Mr John Wilton
Deputy President (Administration and Finance)
Mr John Wilton was appointed Deputy President (Administration and Finance) at the National University of Singapore in July 2018. In this role, he oversees the University’s administrative policies and functions in the areas of finance, human resources, legal, information technology, health and wellness, as well as privacy, risk and compliance. Mr Wilton also assists the President in the University’s transformational efforts in the area of organisational excellence.
Mr Wilton has extensive experience in both the public and private sector. He was Senior Advisor to McKinsey & Company in San Francisco, US, in its higher education practice from March 2016 to June 2018, and Vice Chancellor for Administration and Finance at the University of California, Berkeley (UC Berkeley), from January 2011 to February 2016. During his time at UC Berkeley, Mr Wilton implemented several reforms and programmes to promote the financial stability of the university, and to generate new revenue. He was also active on the boards of several UC Berkeley institutions, including the Goldman School of Public Policy, the Berkeley Endowment Management Company and the Center for Executive Education.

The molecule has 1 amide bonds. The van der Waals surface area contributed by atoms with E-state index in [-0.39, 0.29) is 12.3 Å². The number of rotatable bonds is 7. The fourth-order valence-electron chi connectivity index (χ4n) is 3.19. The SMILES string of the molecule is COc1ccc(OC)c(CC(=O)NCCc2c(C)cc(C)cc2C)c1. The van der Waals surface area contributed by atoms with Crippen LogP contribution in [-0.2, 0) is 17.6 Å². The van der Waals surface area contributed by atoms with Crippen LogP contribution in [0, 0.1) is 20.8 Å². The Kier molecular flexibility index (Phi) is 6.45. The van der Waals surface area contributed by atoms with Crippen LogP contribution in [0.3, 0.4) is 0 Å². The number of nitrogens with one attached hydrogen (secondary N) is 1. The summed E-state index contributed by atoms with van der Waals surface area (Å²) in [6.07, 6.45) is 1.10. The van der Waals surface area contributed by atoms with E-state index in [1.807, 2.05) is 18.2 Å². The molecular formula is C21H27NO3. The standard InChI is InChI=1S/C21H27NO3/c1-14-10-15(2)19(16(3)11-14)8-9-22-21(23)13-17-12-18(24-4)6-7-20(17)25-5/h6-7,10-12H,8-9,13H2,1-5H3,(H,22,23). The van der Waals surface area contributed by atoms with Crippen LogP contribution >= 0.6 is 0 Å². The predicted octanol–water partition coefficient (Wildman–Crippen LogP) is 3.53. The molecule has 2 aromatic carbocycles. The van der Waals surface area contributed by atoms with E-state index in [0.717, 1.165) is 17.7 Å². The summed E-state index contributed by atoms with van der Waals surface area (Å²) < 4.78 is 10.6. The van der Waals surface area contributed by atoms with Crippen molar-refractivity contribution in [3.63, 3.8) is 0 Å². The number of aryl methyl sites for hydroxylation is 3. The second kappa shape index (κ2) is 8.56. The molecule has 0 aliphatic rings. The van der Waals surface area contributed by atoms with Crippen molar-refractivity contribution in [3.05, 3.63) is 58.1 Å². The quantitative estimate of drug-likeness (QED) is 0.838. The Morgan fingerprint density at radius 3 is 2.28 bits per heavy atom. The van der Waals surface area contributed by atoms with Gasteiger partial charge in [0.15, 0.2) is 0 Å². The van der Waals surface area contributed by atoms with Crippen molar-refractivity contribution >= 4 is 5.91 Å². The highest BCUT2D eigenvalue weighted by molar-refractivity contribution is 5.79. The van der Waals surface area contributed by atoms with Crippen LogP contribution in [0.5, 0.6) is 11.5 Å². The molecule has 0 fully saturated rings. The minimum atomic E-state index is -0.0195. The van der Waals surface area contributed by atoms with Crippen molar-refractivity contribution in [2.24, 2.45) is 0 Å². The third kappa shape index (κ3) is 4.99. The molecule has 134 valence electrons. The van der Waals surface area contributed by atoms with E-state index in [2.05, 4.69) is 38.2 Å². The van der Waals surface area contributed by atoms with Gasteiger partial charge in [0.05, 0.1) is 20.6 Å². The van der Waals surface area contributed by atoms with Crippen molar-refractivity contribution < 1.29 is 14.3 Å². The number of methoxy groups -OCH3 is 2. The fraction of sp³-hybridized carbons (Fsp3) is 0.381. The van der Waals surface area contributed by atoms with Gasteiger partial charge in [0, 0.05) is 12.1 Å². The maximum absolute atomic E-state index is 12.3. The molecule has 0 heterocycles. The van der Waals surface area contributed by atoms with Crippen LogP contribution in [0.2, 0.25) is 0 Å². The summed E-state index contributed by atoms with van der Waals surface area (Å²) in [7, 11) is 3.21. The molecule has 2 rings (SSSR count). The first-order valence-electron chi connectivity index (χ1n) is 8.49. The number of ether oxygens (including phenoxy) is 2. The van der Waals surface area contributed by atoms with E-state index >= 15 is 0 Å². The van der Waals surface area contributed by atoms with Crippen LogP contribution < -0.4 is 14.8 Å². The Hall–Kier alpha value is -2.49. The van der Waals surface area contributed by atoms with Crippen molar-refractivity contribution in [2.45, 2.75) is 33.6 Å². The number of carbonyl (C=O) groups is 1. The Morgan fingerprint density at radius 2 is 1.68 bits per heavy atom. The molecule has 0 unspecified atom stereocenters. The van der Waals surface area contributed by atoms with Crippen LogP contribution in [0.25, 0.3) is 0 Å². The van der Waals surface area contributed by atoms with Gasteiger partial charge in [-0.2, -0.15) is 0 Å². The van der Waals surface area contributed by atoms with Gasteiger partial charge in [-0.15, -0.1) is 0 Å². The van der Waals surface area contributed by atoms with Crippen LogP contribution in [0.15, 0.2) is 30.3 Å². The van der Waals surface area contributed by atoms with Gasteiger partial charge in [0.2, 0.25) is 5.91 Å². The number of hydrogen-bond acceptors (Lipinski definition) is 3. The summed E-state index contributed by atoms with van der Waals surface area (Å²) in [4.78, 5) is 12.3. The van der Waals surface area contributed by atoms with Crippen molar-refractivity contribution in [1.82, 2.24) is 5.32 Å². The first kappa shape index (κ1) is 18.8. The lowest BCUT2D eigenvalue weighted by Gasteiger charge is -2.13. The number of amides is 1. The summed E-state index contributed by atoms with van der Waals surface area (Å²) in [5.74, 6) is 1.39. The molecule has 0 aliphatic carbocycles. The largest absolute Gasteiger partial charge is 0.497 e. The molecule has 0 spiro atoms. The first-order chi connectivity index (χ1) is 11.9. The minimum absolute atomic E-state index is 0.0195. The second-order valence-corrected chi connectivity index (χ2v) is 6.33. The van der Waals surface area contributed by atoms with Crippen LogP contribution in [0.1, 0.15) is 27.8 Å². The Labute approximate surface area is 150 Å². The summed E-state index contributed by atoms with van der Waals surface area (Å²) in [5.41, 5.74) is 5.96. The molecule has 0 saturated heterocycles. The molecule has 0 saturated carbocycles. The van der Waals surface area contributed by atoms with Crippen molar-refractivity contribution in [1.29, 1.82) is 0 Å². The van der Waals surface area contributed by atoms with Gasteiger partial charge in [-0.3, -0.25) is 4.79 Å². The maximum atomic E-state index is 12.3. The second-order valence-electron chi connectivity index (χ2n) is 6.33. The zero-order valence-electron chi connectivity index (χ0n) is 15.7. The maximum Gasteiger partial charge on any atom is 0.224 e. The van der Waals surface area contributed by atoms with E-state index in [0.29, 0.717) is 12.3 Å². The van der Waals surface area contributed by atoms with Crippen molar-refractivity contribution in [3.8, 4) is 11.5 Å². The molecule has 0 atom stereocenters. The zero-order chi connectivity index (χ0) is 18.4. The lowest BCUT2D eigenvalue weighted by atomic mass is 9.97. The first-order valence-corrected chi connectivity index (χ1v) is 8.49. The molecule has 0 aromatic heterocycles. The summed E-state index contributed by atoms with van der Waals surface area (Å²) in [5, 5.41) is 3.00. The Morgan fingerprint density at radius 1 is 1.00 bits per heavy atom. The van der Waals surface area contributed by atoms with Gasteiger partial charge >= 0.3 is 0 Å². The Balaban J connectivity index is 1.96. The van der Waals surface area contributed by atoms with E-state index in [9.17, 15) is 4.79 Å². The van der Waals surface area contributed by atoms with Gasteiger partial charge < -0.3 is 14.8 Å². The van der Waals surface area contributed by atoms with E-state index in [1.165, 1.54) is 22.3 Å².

Prior to his experience in higher education, Mr Wilton worked for five years at Farallon Capital Management LLC, a US-based hedge fund, as a Managing Director.
A veteran economist at the World Bank from 1983 to 2006, Mr Wilton worked in the Bank’s operations in Africa, Asia and Eastern Europe, as well as in the Economic Research and Treasury departments. Appointed Vice President for Strategy, Finance and Risk and Chief Financial Officer in 2004, Mr Wilton was responsible for defining the Bank’s overall business strategy, overseeing its financial policies and risk management functions, and ensuring that the administrative budget was consistent with the Bank's financial outlook and its strategic priorities.
Mr Wilton holds Bachelor's and Master's degrees in economics and statistics from the University of Sussex in the UK. He had been working on his doctoral degree in economics at the University of Cambridge when he left to join the World Bank.